On a Tuesday because I was at a concert last night. But. Nothing to see here.
Suitcase wheels whir and grate as I haul the rollaboard along behind me, running for the train. Two minutes to departure. And I still have to make it up a level, over the bridge and down an escalator to platform 15A. A lyric pops into my head as my feet beat against the white polished concrete floor of the bus terminal.
And friends are friends forever.
Conversations play out in my head, both real, and imaginary. Constantly. Mostly, I let them create scenes of their own accord and don’t pay much attention. But as I run, I replay the discussions I had over the weekend. I’ve been in Newcastle and Sydney for four and a half days, and due to my recent engagement, most of my talks with friends have centred around relationships, dating and marriage.
A question I used to ask prospective dates, I said to the friend I grew up across the street from in high school, was “How many close friends do you have, and how long have you known them?”
The answer was often indicative of how well a person could create and maintain relational bonds and boundaries. How well they could manage a relationship over time and all the challenges that came with it. How good a friend they could be. No close friends was always a worry. Short-lived friendships were a worry. But not making new friends was a worry, too.
Of the people I connected with this weekend, the range of time for which I’ve known them is between eight and twenty-eight years (or my entire life, if you count my parents). Long-term friendships require work from both parties; they need trust, respect, vulnerability, kindness and love to flourish. And I’ve always found that if you can be a good friend, you can be a good partner. But most of us don’t consider what makes us a good friend, nor what makes a good friend to us in return.
Although I don’t resonate with all of this song anymore in the same way I used to, it’s the one that popped into my head as I ran and the message is still meaningful.
A lifetime’s not too long to live as friends.
And I’m exceedingly grateful for mine.
The words are lost inside me.
Stuck behind the lump in my throat.
Self-prescribing, I’m imbibing.
I have to let it go.
The rolling darkness echoes with hopes crashed on the shore.
Will it ever, can it ever be the way it was before?
Can’t a girl just do the best she can?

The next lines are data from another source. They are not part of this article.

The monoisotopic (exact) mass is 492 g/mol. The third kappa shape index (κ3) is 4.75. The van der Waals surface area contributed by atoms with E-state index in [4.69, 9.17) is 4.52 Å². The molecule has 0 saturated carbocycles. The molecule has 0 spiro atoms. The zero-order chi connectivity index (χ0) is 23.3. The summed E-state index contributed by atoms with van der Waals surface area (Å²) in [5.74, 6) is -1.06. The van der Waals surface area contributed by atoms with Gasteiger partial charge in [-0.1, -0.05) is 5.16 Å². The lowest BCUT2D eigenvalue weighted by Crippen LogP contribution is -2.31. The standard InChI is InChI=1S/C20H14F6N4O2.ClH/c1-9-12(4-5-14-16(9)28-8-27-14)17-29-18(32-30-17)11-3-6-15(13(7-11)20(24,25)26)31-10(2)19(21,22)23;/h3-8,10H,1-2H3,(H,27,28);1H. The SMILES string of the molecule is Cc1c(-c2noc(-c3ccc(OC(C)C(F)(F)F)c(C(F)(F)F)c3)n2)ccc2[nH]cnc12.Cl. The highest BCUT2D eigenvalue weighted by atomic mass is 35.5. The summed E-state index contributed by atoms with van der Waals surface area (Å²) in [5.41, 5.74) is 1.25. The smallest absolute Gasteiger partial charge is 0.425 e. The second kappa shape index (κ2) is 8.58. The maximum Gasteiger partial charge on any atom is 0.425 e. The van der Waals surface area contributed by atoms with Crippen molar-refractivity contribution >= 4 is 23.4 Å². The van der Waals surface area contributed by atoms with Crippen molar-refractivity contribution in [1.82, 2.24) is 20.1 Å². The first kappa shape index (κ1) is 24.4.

Catch a wave and take in the sweetness
Think about it, the darkness, the deepness
All the things that make me who I am
And who I am is a big time believer
That people can change
~ Elizabeth Grant and Jack Antonoff ~
G and I are back after five weeks travelling in North America. It’s good to be home. Luckily, no matter where in the world we go, as long as we’re together we are home.
Ah, home, let me go home
Home is wherever I’m with you
Ah, home, let me go home
Home is where I’m alone with you
We are just into our fourth week of travelling with one more to go. It feels both long, and short. I miss friends at home, and those living in places I’ve already been. But I can’t be multiple places at once.
Or maybe I can.
Today we were here, though. A little park in Montreal across the road from Leonard Cohen’s former residence. I loved Leonard Cohen but I don’t grieve for him. I don’t need to. Because he already knew what life was about.
Don’t dwell on what
Has passed away
Or what is yet to be
There is a crack, a crack in everything That’s how the light gets in
I’m in California with G for a friend’s wedding today. We have been busy travelling so I have missed a few Music Mondays (I keep forgetting what day it is in Australia) but I remembered today! I will try to get back on track when I get home in a few weeks.
In 1999, I thought I knew what this song meant. But I didn’t really.
Fifteen years later, I understood.
“All the fear has left me now, I’m not frightened anymore.”
Today is zombie day; the 24hour period between night shift and day shift. It’s only 8.18pm but it is bedtime.
This afternoon I went out for coffee with Crystal and she talked about feelings (sad). And nothings (every other feeling). I wonder what she’d think about “sad music”?